Southern corn billbug is a historical pest of corn in the southeastern US and, in North Carolina, was a persistent pest throughout the Coastal Plain. Nearly 100 years ago (1917), a biologist named Z.P. Metcalf published a technical bulletin describing its biology and even used an insectary dedicated to rearing southern corn billbug. A century of drainage, land development, and improved weed control likely decreased the prevalence and range of this pest.
Interest in its biology waned, as researchers moved onto other more important pests. Finally, the widespread deployment of corn seed treated with clothainidin (Poncho 1250) in the mid-1990’s almost rang the death knell for this pest, as insecticide-treated corn knocked back populations that were still persistent in the North Carolina Blacklands region.
Growers are well-aware of how reliance on a single tactic (insecticides) and a single mode of action within that tactic can lead to failure. Indeed, what is old is new again, as southern corn billbug populations have increased in both number and expanded in range.
2021 was a lower-pressure year in our plots. On average, around 6% of the plants were fed on by billbugs. In comparison, nearly 100% of the plants were fed on by billbugs in untreated plots during 2017. Despite this difference in pressure, more plants were fed on in plots treated with Poncho 1250 compared to untreated plants during 2021. The figure above clearly indicates that the efficacy of clothianidin (Poncho) is decreasing over time.
What else are we seeing?
Increasing adult feeding in corn is a result of higher populations that develop in corn. In tandem, we have noticed that more larvae are developing in the crown of corn. An astute grower noticed that many of his plants were senescencing earlier than neighboring plants.
When he pulled these plants up and split the crown, there was clear evidence that billbug larvae had developed in the early-senescencing plants. Visually, ears from these plants looked smaller than plants without evidence of billbug larval development.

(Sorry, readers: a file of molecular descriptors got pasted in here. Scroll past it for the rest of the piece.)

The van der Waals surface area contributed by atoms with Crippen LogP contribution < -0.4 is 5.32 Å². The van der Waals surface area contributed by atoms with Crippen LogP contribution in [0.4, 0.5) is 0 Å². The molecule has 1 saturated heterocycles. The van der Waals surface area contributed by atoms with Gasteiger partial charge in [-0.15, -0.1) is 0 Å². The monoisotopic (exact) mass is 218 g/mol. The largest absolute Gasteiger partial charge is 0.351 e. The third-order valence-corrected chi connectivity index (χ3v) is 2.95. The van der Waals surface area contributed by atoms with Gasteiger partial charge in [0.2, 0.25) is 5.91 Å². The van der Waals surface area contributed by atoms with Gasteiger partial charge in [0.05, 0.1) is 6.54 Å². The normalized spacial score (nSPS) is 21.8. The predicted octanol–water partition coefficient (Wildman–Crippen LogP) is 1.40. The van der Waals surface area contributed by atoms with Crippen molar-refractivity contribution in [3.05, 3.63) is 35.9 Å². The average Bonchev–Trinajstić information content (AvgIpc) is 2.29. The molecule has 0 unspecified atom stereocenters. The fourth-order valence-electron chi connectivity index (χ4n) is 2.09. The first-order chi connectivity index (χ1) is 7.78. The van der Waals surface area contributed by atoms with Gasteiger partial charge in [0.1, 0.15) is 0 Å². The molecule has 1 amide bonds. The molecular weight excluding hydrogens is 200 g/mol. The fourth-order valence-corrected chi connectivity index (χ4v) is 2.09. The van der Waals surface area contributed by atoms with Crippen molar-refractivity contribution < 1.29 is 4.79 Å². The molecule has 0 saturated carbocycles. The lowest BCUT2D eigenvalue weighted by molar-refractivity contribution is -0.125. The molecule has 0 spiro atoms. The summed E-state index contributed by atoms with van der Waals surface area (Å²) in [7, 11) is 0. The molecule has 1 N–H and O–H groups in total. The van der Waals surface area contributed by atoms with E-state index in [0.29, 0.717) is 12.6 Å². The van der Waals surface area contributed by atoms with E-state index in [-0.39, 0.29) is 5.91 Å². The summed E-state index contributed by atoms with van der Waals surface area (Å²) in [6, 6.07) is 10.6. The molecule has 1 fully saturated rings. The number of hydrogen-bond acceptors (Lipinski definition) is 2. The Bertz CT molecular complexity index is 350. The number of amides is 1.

In addition to hampering seedling development from adult feeding, larvae seem to be causing a direct yield loss by reducing ear size.
What can be done?
Our insecticide screening trials for southern corn billbug have investigated nearly every labeled insecticide for foliar, in-furrow, and seed-applied usage in corn. A major barrier is that this issue is very specific to the North Carolina Blacklands (perhaps 10,000 to 20,000 acres are billbug hot spots).
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The development of most corn insecticides is targeted toward a more widespread soil pest, western corn rootworm. These rootworm insecticides do not cross over well to manage southern corn billbug.
Other major challenges are poor insecticide efficacy in the high organic and often saturated soils of the Blacklands, the life-stages of the pest needing to be managed, the cryptic nature of the pest, the lack of rotation in the landscape (corn usually borders where corn was planted last year, even in rotation), and the availability of alternate hosts in both crop (yellow nutsedge is a host) and non-crop areas.
One company is working on a label for a product that growers can apply in-furrow. However, it is the same active ingredient as the seed treatment (clothianidin) and performance is variable. Therefore, it is not a good long-term option.
Prior to seed treatments, growers relied on Counter (terbufos). Indeed, Counter has improved performance, especially in combination with Poncho-treated seed, in our trials. However, we have documented stand loss with higher rates of clothianidin (Poncho 1250) and only recommend that growers use Counter in-furrow with Poncho 500.
Counter is undergoing re-registration with the US EPA and its long-term status is questionable. Many insecticides in this class have already been removed from the market and it will not be available long-term.
For the time-being, growers should check billbug-affected areas for signs of larval development later in the season. These areas can be identified as potential target areas for the use of Counter + Poncho 500. Long-term, growers need to think about a rotational strategy to minimize billbug populations by moving away from corn. Not that it will be easy, but corn should be planted at least 1,000 feet away from last year’s corn.
This includes considering the timing of their rotation with that of their neighbors. Other useful management strategies that growers already employ include starter, proper seed placement, proper drainage, and good weed control. The goal is to promote early seedling growth to outrun any billbug damage the seedling might sustain.